People misunderstand each other. It is simply part of the human condition. But when an HR director misunderstands an employee's use of Family and Medical Leave Act benefits, it can sometimes lead to inappropriate treatment of the worker that can include a denial of FMLA benefits or termination from a job.
We recently read a column by an HR expert offering advice to a director who wonders if an employee is abusing her FMLA benefits. The column helps make it clear why HR directors sometimes make incorrect assumptions and why a more careful analysis of facts can help them make good decisions about employees.
The HR director writes that it seems clear to him or her that the employee abuses FMLA. After all, the director reasons, the worker regularly takes intermittent leave. (Her allowance is three days per month.)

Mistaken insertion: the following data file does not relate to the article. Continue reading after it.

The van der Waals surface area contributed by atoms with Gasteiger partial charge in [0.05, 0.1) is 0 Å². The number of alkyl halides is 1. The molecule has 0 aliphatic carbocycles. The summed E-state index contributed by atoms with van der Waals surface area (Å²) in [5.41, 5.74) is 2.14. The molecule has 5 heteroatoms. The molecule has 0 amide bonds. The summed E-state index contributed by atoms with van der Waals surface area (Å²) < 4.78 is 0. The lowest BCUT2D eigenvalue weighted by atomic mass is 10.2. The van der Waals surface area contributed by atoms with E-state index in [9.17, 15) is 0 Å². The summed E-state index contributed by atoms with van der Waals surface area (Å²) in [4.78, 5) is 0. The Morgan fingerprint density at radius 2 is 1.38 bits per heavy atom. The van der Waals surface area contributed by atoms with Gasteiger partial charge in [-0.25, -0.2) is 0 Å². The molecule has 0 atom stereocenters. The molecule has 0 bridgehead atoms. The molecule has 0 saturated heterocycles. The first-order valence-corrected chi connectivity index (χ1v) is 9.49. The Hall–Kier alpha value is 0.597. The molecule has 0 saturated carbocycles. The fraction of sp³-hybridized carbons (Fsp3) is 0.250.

The days off always seem to fall on a Monday or Friday, the director complains. And the employee has gone for stretches without taking any leave at all. For example, the HR director writes, the worker didn't take time off during a 90-day trial period after a promotion.
The advice columnist writes back that though it is possible that the worker is abusing FMLA, there is nothing to indicate that that is happening.
The worker might well be scheduling days off to help her recuperate from treatments.
Also, she might have pushed herself extra hard in her 90-day trial period, but cannot routinely do that.
If the employee's work is solid, there is no reason to make negative assumptions and certainly no reason to withhold raises or promotions.
Unfortunately, sometimes employers, managers and HR directors make incorrect assumptions that lead to unlawful treatment of an employee. If you have been fired, demoted or otherwise penalized for legitimate use of FMLA, you can speak with a Milwaukee employment law attorney about your legal options.